Thursday, February 04, 2010

Small gas giants predominate (for now) and is bioastronomy real science?

Welcome! "Alien Life" tracks the latest discoveries and thoughts in the various elements of the famous Drake Equation. Here's today's news:
g Stars - For decades, the conventional wisdom on M dwarfs and habitable planets was “forget it.” See article. Note: This article is from 2005.
g Abodes - The extrasolar worlds discovered so far are all super-size (after all, that’s what the Doppler wobble technique is best at finding). However, if you sort out these giant planets into bins, you find that the somewhat smaller ones greatly outnumber the bigger guys. See article. Note: This article is from 2002.
g Life - A 60-million-year-old relative of crocodiles described recently by University of Florida researchers in the Journal of Vertebrate Paleontology was likely a food source for Titanoboa, the largest snake the world has ever known. See article.
g Message - What technological manifestations would make an advanced extraterrestrial civilization detectable? See article. Note: This paper was written in 1992.
g Cosmicus - International experts converged on Mexico City this month to discuss the best way to establish a global detection and warning network to monitor potential asteroid threats to all life on Earth. See article.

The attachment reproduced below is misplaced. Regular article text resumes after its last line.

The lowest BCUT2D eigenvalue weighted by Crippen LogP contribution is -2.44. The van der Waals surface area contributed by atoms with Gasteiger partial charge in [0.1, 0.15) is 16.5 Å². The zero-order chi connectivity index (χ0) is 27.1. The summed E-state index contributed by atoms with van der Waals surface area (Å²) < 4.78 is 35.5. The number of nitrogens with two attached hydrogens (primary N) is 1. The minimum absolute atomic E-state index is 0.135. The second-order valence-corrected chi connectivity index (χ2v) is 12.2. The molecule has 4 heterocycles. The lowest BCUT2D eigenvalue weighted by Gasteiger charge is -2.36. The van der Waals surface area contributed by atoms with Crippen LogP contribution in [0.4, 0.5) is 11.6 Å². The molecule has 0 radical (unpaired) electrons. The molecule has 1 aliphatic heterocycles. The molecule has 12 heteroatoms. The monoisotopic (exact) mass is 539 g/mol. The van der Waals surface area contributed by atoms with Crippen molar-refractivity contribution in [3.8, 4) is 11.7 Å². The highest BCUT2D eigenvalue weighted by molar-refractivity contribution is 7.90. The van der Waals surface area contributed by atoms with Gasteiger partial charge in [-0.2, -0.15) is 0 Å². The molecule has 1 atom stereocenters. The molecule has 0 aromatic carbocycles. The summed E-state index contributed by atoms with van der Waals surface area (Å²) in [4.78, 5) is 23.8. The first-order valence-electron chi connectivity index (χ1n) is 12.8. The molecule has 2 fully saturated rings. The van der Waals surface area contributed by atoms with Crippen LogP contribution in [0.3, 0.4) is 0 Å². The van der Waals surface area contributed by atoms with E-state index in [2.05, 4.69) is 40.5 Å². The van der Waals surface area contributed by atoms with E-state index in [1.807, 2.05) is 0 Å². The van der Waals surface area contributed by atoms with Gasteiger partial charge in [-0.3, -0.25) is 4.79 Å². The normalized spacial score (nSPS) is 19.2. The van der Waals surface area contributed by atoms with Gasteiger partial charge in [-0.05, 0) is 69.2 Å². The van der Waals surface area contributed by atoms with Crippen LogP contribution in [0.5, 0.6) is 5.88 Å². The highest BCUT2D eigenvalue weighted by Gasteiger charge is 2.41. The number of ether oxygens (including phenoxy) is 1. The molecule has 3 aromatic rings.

g Learning - Bioastronomy. Its a nifty word, but is bioastronomy an enthusiastic amalgam of biology and astronomy real science? See article. Note: This article is from 2002.
g Aftermath - If some day we detect a radio signal from a distant civilization, we’ll have to make some adjustments in the way we view ourselves. After millennia of knowing of no other intelligence in the universe than humankind, we could face a considerable challenge to our terrestrial egotism. In the process, will we simply gain a little healthy humility about our place in the universe? Or would it be downright humiliating to compare our own meager accomplishments with those of more advanced extraterrestrials? See article. Note: This article is from 2000.

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